David Birkin’s ‘Confession’ series engages with themes of narration and purgatory. Sitters – members of Birkin’s family – were asked to reveal an undisclosed secret in front of the camera. They sat alone and were given control of the camera’s exposure, having been asked to open the shutter at the start of their speech, and close it at its end. Thus, the duration of the exposure was determined by the length of the confession.
Birkin explores what he sees as the metaphorical shedding of skin that takes place in the act of confession. Subtle movements in the sitter’s pose are captured around them as a record of their communication, and embedded into the field of the photograph. Visible as a ghostly residue, the works are influenced by Victorian photographic portraiture in which sitters were required to be perfectly still for a number of minutes in order to be represented.
David Birkin studied anthropology at Oxford University and fine art at the Slade. Combining original and appropriated imagery with a conceptual approach, his work reflects on the failure of images and the relationship between photography and loss. At its core is a concern for the points at which the personal and political collide, and the limits of visibility: absence, the unseen, the ephemeral and the ineffable.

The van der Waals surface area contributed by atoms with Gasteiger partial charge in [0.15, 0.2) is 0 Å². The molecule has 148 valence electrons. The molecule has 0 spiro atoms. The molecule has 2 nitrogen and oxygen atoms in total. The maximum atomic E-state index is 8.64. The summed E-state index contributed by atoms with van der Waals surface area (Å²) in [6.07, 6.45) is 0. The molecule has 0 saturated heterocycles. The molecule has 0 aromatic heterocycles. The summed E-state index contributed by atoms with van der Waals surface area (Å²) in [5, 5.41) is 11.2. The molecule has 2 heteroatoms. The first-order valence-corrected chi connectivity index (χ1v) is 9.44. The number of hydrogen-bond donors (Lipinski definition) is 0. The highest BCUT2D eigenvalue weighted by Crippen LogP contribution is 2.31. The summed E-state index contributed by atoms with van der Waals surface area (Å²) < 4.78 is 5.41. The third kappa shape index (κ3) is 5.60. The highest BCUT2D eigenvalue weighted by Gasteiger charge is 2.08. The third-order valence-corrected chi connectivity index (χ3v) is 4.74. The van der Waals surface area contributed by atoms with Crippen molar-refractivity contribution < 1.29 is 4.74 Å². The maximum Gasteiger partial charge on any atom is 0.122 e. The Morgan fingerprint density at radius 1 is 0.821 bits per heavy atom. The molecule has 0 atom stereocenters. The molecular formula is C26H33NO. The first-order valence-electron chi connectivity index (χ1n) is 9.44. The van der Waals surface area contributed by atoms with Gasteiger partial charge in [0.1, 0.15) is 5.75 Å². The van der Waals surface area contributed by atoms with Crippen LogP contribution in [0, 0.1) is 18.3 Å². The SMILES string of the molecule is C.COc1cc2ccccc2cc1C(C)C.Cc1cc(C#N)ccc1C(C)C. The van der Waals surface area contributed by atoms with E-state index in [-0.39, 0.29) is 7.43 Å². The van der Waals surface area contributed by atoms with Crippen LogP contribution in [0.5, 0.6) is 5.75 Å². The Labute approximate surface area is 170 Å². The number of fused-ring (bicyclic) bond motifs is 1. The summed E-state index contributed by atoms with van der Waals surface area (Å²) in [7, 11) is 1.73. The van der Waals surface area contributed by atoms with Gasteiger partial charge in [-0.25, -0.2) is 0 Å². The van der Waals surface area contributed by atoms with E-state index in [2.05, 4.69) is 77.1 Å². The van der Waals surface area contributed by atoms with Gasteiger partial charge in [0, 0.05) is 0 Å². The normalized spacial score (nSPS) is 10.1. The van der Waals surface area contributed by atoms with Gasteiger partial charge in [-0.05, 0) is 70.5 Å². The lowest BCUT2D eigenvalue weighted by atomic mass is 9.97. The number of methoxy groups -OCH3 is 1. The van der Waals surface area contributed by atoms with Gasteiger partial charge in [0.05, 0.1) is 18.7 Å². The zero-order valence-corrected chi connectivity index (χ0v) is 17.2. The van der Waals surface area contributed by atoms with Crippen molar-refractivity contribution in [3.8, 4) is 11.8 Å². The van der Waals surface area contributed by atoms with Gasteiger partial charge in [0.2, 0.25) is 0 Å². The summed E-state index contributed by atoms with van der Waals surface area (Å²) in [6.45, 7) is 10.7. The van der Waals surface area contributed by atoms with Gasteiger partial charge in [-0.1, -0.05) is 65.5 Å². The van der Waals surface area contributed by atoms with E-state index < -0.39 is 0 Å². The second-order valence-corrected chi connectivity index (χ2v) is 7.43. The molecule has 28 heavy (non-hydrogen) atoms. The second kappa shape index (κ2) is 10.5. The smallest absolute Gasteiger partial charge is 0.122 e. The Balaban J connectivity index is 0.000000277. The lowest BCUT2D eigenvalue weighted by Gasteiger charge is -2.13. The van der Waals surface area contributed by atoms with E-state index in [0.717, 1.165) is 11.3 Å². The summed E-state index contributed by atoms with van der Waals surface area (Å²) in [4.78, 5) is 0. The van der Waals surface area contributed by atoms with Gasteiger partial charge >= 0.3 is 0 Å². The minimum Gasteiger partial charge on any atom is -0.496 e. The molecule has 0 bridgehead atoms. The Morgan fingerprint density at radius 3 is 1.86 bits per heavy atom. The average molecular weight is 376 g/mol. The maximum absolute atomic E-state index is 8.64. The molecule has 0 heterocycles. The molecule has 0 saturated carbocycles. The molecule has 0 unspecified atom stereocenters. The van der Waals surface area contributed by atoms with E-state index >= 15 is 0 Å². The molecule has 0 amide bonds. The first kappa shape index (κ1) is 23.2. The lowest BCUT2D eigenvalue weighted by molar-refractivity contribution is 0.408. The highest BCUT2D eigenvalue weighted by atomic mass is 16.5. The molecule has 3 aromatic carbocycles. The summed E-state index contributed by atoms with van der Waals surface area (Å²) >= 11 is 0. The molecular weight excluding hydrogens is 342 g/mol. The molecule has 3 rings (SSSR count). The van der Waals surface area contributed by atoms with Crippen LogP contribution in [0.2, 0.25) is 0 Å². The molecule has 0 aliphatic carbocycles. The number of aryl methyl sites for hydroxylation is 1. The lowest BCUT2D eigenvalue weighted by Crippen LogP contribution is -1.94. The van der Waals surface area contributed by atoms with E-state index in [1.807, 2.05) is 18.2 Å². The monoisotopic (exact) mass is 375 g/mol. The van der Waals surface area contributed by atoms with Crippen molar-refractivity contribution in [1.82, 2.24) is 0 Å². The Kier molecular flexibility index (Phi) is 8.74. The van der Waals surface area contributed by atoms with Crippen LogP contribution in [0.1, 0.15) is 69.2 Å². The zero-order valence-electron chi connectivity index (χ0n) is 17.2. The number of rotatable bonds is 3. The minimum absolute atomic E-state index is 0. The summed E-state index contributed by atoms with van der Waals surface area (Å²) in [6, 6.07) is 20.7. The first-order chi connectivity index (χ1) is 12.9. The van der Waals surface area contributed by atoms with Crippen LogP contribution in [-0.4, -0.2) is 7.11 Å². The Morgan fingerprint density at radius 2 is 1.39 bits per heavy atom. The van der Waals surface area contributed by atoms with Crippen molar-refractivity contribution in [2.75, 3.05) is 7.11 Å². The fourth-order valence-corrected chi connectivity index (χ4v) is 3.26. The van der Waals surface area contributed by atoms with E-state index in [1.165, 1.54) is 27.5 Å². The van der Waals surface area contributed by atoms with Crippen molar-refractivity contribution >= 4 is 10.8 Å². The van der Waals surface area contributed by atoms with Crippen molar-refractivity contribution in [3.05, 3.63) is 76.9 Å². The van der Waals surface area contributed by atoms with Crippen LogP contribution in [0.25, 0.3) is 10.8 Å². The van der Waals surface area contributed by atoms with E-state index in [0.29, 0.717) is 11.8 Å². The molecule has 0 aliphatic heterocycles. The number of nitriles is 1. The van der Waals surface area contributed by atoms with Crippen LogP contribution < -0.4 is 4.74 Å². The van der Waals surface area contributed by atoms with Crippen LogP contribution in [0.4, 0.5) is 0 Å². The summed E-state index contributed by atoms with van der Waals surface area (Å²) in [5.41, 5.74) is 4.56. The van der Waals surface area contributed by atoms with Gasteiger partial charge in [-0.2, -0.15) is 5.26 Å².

David Birkin is a 2013-14 ISP fellow at the Whitney Museum of American Art. In 2012, he was on VLA’s Art & Law Program in New York, and recently finished a residency at Yaddo. He was the recipient of the Sovereign Art Prize (Barbican, London), Celeste Art Prize (Museo Centrale Montemartini, Rome), Arts Council England film funding and a National Media Museum bursary. Birkin has exhibited at the Courtauld Institute, London; The Photographers’ Gallery; Michael Hoppen; Saatchi New Sensations; Dumbo Arts Center, Brooklyn; Photomonth, Krakow; the Tallinn Kunstihoone, Estonia; and the Solyanaka State Gallery, Moscow. His work was recently shown at the MoMA PS1 Rockaway Dome as part of Expo 1: New York.